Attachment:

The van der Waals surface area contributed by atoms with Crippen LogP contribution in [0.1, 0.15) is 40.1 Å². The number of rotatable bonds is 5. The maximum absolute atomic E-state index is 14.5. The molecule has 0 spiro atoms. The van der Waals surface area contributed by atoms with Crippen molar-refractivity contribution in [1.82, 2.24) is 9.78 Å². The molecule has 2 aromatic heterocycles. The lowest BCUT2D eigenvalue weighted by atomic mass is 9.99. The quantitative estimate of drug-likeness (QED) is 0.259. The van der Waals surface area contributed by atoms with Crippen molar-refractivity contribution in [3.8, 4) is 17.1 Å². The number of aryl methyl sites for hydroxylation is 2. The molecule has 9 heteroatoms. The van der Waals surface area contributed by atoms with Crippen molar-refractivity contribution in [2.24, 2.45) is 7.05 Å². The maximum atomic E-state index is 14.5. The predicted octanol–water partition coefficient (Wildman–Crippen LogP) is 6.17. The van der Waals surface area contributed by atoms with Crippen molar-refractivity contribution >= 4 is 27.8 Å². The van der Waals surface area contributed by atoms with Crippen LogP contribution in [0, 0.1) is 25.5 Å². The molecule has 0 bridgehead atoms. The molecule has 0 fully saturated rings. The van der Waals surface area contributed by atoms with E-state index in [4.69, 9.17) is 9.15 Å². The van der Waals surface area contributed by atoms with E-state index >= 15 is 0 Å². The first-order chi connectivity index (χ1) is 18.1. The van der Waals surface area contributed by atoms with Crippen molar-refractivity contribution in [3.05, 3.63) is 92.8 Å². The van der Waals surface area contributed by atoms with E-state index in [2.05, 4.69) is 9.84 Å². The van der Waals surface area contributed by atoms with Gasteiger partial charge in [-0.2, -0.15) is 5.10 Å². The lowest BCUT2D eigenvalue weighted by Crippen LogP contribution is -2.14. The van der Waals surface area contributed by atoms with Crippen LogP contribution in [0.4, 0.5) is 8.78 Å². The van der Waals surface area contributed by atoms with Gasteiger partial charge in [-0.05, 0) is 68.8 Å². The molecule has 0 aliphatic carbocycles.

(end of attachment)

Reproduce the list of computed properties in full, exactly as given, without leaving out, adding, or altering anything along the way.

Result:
The van der Waals surface area contributed by atoms with Crippen LogP contribution in [0.1, 0.15) is 40.1 Å². The number of rotatable bonds is 5. The maximum absolute atomic E-state index is 14.5. The molecule has 0 spiro atoms. The van der Waals surface area contributed by atoms with Crippen molar-refractivity contribution in [1.82, 2.24) is 9.78 Å². The molecule has 2 aromatic heterocycles. The lowest BCUT2D eigenvalue weighted by atomic mass is 9.99. The quantitative estimate of drug-likeness (QED) is 0.259. The van der Waals surface area contributed by atoms with Crippen molar-refractivity contribution in [3.8, 4) is 17.1 Å². The number of aryl methyl sites for hydroxylation is 2. The molecule has 9 heteroatoms. The van der Waals surface area contributed by atoms with Crippen molar-refractivity contribution in [2.24, 2.45) is 7.05 Å². The maximum atomic E-state index is 14.5. The predicted octanol–water partition coefficient (Wildman–Crippen LogP) is 6.17. The van der Waals surface area contributed by atoms with Crippen molar-refractivity contribution >= 4 is 27.8 Å². The van der Waals surface area contributed by atoms with Crippen LogP contribution in [0, 0.1) is 25.5 Å². The molecule has 0 bridgehead atoms. The molecule has 0 fully saturated rings. The van der Waals surface area contributed by atoms with E-state index in [4.69, 9.17) is 9.15 Å². The van der Waals surface area contributed by atoms with E-state index >= 15 is 0 Å². The first-order chi connectivity index (χ1) is 18.1. The van der Waals surface area contributed by atoms with Crippen molar-refractivity contribution in [3.05, 3.63) is 92.8 Å². The van der Waals surface area contributed by atoms with E-state index in [2.05, 4.69) is 9.84 Å². The van der Waals surface area contributed by atoms with Gasteiger partial charge in [-0.2, -0.15) is 5.10 Å². The lowest BCUT2D eigenvalue weighted by Crippen LogP contribution is -2.14. The van der Waals surface area contributed by atoms with Crippen LogP contribution in [0.4, 0.5) is 8.78 Å². The van der Waals surface area contributed by atoms with Gasteiger partial charge in [-0.05, 0) is 68.8 Å². The molecule has 0 aliphatic carbocycles.